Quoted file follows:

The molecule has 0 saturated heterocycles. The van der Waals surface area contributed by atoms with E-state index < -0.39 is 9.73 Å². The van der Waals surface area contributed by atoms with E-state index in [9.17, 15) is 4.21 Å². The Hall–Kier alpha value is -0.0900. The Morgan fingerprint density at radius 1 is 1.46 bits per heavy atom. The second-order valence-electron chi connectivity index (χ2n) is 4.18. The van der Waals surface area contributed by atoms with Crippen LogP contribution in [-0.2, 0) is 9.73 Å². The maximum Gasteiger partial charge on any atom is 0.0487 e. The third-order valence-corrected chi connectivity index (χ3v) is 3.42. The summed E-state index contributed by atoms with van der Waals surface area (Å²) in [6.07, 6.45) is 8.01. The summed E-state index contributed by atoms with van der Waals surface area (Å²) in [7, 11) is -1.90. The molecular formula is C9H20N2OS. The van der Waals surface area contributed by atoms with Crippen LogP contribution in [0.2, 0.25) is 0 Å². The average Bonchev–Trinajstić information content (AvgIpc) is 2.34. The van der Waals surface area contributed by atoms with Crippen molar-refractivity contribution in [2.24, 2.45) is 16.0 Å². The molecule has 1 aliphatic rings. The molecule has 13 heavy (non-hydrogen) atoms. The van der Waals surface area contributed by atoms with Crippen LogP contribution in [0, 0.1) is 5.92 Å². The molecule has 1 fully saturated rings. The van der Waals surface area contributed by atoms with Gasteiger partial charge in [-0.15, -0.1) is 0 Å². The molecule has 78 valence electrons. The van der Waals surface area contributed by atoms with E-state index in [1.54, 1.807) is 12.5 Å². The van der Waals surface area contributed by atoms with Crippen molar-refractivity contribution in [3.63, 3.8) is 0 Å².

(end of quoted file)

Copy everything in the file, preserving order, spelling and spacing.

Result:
The molecule has 0 saturated heterocycles. The van der Waals surface area contributed by atoms with E-state index < -0.39 is 9.73 Å². The van der Waals surface area contributed by atoms with E-state index in [9.17, 15) is 4.21 Å². The Hall–Kier alpha value is -0.0900. The Morgan fingerprint density at radius 1 is 1.46 bits per heavy atom. The second-order valence-electron chi connectivity index (χ2n) is 4.18. The van der Waals surface area contributed by atoms with Crippen LogP contribution in [-0.2, 0) is 9.73 Å². The maximum Gasteiger partial charge on any atom is 0.0487 e. The third-order valence-corrected chi connectivity index (χ3v) is 3.42. The summed E-state index contributed by atoms with van der Waals surface area (Å²) in [6.07, 6.45) is 8.01. The summed E-state index contributed by atoms with van der Waals surface area (Å²) in [7, 11) is -1.90. The molecular formula is C9H20N2OS. The van der Waals surface area contributed by atoms with Crippen LogP contribution in [0.2, 0.25) is 0 Å². The average Bonchev–Trinajstić information content (AvgIpc) is 2.34. The van der Waals surface area contributed by atoms with Crippen molar-refractivity contribution in [2.24, 2.45) is 16.0 Å². The molecule has 1 aliphatic rings. The molecule has 13 heavy (non-hydrogen) atoms. The van der Waals surface area contributed by atoms with Crippen LogP contribution in [0, 0.1) is 5.92 Å². The molecule has 1 fully saturated rings. The van der Waals surface area contributed by atoms with Gasteiger partial charge in [-0.15, -0.1) is 0 Å². The molecule has 78 valence electrons. The van der Waals surface area contributed by atoms with E-state index in [1.54, 1.807) is 12.5 Å². The van der Waals surface area contributed by atoms with Crippen molar-refractivity contribution in [3.63, 3.8) is 0 Å².